OK, remember after the Venice Beach BID was approved for the second time and Mike Bonin gave a meandering, semi-sensical, victory speech, pronouncing definitively that he
…acknowledge[d] that there have been issues and problems with BIDs in other areas. But there have also been BIDs that have been very successful and have been great partners in solving homelessness. In Pacific Palisades we have a BID that has actually worked with the Pacific Palisades Task Force on Homelessness and has helped get people housed.
Combine this statement, just begging to be fact-checked, with the fact that Mike Bonin’s weirdo staff is engaged in a criminal conspiracy to violate the California Public Records Act, thereby bringing the legally authorized investigations of brave citizen journalists into the shady shenanigans of CD11 to a grinding halt, and how could I resist asking Mike Bonin’s darling Pacific Palisades BID for a bunch of public records?
Well, last night, PPBID executive directrix Laurie Sale, in addition to coming at me all salty with a bunch of copypasta lawyerese about how she wasn’t handing over anything unless God and the FBI told her she had to,1 also provided me with a year’s worth of agendas and minutes from her according-to-Mike-Bonin-exemplary little BID out there to the northwest of reality in zillionaireville. Of course I put it up on Archive.Org immediately. And there’s some fine craziness in there, friends.
First of all, with respect to the homeless population of the Palisades, which according to Mike Bonin this BID’s handling of is a pattern of enlightened BIDolatry, take a look here at the Minutes from February 3, 2016, where we read, in the words of Laurie Sale her own self, that:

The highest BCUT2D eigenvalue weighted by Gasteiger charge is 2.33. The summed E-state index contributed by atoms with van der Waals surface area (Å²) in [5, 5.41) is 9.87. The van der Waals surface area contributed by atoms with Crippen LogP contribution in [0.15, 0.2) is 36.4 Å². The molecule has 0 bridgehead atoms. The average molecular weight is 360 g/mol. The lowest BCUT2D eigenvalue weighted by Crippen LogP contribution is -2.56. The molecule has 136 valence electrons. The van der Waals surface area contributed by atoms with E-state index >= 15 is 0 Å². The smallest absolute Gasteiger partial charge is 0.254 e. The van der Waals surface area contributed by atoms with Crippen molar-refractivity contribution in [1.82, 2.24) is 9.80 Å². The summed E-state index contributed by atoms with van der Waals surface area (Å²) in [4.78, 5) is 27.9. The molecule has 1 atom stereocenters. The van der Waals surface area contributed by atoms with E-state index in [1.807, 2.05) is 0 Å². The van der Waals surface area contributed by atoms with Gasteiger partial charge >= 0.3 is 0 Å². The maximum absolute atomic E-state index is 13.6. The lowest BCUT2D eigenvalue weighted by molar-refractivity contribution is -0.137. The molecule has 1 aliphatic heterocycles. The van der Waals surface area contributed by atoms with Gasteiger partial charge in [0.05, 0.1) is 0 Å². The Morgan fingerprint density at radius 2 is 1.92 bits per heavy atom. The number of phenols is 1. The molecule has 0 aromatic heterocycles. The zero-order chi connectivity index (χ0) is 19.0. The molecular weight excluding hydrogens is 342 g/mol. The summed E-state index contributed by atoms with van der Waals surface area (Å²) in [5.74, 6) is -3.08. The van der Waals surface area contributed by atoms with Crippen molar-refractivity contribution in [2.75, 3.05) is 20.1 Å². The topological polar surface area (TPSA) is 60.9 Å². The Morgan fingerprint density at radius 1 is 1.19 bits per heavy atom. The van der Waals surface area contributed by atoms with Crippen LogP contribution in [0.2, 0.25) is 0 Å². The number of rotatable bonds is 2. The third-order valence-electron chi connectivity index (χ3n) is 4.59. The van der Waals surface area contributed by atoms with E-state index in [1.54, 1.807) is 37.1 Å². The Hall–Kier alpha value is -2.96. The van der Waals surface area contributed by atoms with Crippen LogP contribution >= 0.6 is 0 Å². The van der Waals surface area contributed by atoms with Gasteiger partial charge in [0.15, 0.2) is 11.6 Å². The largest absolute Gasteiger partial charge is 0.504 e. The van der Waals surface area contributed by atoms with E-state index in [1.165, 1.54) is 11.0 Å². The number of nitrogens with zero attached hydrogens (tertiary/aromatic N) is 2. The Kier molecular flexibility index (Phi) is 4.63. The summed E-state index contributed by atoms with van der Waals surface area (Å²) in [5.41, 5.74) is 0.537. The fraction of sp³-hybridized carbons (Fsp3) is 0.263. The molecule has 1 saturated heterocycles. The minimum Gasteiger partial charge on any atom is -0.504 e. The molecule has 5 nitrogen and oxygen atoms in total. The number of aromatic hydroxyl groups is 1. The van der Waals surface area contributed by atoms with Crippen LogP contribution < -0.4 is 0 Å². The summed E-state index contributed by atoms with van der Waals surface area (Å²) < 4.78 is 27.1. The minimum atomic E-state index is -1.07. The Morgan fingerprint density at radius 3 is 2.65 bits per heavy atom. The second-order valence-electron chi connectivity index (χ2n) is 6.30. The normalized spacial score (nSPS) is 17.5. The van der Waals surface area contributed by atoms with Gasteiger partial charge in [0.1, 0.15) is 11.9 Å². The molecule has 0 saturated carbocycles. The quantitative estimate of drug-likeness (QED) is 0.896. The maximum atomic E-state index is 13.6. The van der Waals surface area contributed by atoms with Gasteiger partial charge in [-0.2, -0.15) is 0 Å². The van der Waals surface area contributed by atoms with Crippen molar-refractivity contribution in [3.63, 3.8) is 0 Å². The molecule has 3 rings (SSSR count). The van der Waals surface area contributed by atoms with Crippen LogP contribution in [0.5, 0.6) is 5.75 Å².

Older homeless are receptive to services as their health deteriorates. On the enforcement front, Michael Moore will be here soon to attest to the fact that they’ve gotten a lot more support from LAPD. Have provided more air support and foot support and they’ve mapped out all of the encampments. The signage has helped and allowed them to go in and get people off of the bluffs. Currently have a count of approximately eighty (80) homeless in the area but no market [sic] increase.
Oh dear. Hitting PACER just now is Defendant Brant Blakeman’s Request for Judicial Notice in Support of Defendants’ Opposition to Plaintiffs’ Motion for Class Certification. It seems that plaintiff Diana Reed was sued in LA County Superior Court for breach of contract, fraud, negligent misrepresentation, and a few other such torts, arising out of a music promotion business run by Reed and her husband Gabe. Blakeman is arguing that these allegations, along with the fact that Reed didn’t defend the suit, make her unfit to represent the class of people harmed in the Lunada Bay Boys case.
According to the complaint in the fraud suit,1 the Reeds accepted tens of thousands of dollars from the business manager of some band in exchange for the band being allowed to open for an Aerosmith concert in Mexico City and to go on some rock tour that the Reeds were promoting. None of this ever happened, the band didn’t get its money back, they sued, the Reeds didn’t defend the case, and the court entered a default judgment for more than $440,000.
Lincoln Heights has a unique take on the issues involved in banning people without kids from a playground:
Limiting teenager and young adult access to swings and limited park space in areas where there is already limited access to green open space is unfair to our young adult population. If a 17 year old wants to swing on a swing or study in the grass under a tree, they should not be prevented from doing so. In Lincoln Heights, there is already limited activities for teenagers and denying them the use of park space is discriminatory There is no differentiation between playgrounds and the grass that surrounds it.